In most cases of acute ST-segment elevation myocardial infarction, only 1 epicardial artery contains an occluding thrombus, commonly referred to as the "culprit" artery. Rarely, however, patients present with >1 acutely thrombosed coronary artery (i.e., "multiple culprits"). The investigators present their experience with 18 patients presenting with ST-segment elevation myocardial infarctions and angiographically documented multiple culprit arteries, provide a detailed review of an additional 29 patients previously reported, and summarize baseline characteristics, pertinent electrocardiographic and angiographic findings, laboratory values, and clinical outcomes for all 47 patients. In this case series, most patients were men (85%) with histories of tobacco use (49%). Although nearly 1/3 of the patients had isolated inferior ST-segment elevation on initial 12-lead electrocardiography, 50% of them had simultaneous thrombotic occlusions of the right coronary and the left anterior descending coronary arteries documented on coronary angiography. These patients were hemodynamically unstable on presentation, with >1/3 in cardiogenic shock. In most cases, no other potential predisposing factors were identified. In conclusion, patients with multiple culprit arteries in the setting of ST-segment elevation myocardial infarctions represent a unique population with high rates of cardiogenic shock and no clear cause.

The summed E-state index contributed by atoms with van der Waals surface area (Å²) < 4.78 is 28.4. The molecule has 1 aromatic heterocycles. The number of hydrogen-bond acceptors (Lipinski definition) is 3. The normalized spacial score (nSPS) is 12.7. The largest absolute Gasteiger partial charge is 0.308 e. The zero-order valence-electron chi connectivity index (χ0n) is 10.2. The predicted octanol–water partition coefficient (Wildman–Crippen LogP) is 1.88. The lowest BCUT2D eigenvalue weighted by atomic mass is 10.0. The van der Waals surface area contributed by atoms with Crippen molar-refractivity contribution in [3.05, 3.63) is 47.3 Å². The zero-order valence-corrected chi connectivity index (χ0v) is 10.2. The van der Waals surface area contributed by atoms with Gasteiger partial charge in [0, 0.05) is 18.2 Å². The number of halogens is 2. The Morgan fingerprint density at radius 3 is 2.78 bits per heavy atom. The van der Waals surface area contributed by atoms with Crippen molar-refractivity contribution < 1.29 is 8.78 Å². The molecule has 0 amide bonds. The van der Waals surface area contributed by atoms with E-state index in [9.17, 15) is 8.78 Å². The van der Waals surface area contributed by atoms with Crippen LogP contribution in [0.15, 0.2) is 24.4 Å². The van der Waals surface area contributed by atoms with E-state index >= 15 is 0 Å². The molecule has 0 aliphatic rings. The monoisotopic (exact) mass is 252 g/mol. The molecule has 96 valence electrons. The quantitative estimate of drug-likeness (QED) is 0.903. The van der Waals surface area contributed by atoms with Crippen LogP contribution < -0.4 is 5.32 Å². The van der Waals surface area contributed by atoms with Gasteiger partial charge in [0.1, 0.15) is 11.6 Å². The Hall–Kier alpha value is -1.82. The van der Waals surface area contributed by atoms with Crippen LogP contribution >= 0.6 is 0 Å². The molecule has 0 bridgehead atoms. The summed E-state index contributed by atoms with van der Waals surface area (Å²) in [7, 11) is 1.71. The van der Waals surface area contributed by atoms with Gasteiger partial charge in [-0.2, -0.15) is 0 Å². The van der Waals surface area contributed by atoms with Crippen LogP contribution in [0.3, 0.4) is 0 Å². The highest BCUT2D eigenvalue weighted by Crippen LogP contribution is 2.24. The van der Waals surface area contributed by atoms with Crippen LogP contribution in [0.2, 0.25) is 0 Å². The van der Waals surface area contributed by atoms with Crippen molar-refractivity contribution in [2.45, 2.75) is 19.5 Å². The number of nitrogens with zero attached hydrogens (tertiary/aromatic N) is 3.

ASJC Scopus subject areas
- Cardiology and Cardiovascular Medicine